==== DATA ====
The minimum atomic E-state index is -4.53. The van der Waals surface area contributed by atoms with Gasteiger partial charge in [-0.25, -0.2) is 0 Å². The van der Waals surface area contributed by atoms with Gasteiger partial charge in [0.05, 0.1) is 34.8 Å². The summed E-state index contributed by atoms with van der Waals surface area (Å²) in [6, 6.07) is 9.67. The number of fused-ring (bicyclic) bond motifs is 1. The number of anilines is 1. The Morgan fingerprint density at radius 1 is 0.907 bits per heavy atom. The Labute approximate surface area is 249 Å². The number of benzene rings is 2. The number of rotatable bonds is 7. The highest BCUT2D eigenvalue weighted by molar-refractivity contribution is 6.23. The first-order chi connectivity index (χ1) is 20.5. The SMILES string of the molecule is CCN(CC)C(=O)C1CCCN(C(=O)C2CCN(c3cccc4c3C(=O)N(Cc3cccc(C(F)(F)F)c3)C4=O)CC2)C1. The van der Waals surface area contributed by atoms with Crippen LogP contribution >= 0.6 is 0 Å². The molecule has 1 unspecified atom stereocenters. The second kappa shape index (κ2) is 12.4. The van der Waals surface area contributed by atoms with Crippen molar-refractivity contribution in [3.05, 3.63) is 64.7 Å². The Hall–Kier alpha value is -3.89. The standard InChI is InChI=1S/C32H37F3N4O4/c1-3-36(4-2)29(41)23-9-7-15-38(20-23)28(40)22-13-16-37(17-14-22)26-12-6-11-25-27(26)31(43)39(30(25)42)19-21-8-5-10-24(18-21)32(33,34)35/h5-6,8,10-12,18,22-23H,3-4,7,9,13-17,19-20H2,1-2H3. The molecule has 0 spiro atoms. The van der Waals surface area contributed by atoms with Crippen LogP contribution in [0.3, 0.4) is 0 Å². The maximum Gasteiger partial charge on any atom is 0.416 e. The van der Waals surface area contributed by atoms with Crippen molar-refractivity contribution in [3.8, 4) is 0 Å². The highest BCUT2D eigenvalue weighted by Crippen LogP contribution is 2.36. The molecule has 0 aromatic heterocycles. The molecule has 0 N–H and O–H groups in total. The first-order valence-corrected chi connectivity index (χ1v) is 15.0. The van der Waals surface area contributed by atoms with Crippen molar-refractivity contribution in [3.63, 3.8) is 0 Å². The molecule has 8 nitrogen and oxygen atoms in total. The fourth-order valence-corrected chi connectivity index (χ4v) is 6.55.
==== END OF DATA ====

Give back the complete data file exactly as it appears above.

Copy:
The minimum atomic E-state index is -4.53. The van der Waals surface area contributed by atoms with Gasteiger partial charge in [-0.25, -0.2) is 0 Å². The van der Waals surface area contributed by atoms with Gasteiger partial charge in [0.05, 0.1) is 34.8 Å². The summed E-state index contributed by atoms with van der Waals surface area (Å²) in [6, 6.07) is 9.67. The number of fused-ring (bicyclic) bond motifs is 1. The number of anilines is 1. The Morgan fingerprint density at radius 1 is 0.907 bits per heavy atom. The Labute approximate surface area is 249 Å². The number of benzene rings is 2. The number of rotatable bonds is 7. The highest BCUT2D eigenvalue weighted by molar-refractivity contribution is 6.23. The first-order chi connectivity index (χ1) is 20.5. The SMILES string of the molecule is CCN(CC)C(=O)C1CCCN(C(=O)C2CCN(c3cccc4c3C(=O)N(Cc3cccc(C(F)(F)F)c3)C4=O)CC2)C1. The van der Waals surface area contributed by atoms with Crippen LogP contribution >= 0.6 is 0 Å². The molecule has 1 unspecified atom stereocenters. The second kappa shape index (κ2) is 12.4. The van der Waals surface area contributed by atoms with Crippen molar-refractivity contribution in [3.05, 3.63) is 64.7 Å². The Hall–Kier alpha value is -3.89. The standard InChI is InChI=1S/C32H37F3N4O4/c1-3-36(4-2)29(41)23-9-7-15-38(20-23)28(40)22-13-16-37(17-14-22)26-12-6-11-25-27(26)31(43)39(30(25)42)19-21-8-5-10-24(18-21)32(33,34)35/h5-6,8,10-12,18,22-23H,3-4,7,9,13-17,19-20H2,1-2H3. The molecule has 0 spiro atoms. The van der Waals surface area contributed by atoms with Crippen LogP contribution in [0.3, 0.4) is 0 Å². The maximum Gasteiger partial charge on any atom is 0.416 e. The van der Waals surface area contributed by atoms with Crippen molar-refractivity contribution in [3.8, 4) is 0 Å². The highest BCUT2D eigenvalue weighted by Crippen LogP contribution is 2.36. The molecule has 0 aromatic heterocycles. The molecule has 0 N–H and O–H groups in total. The first-order valence-corrected chi connectivity index (χ1v) is 15.0. The van der Waals surface area contributed by atoms with Crippen molar-refractivity contribution in [3.63, 3.8) is 0 Å². The molecule has 8 nitrogen and oxygen atoms in total. The fourth-order valence-corrected chi connectivity index (χ4v) is 6.55.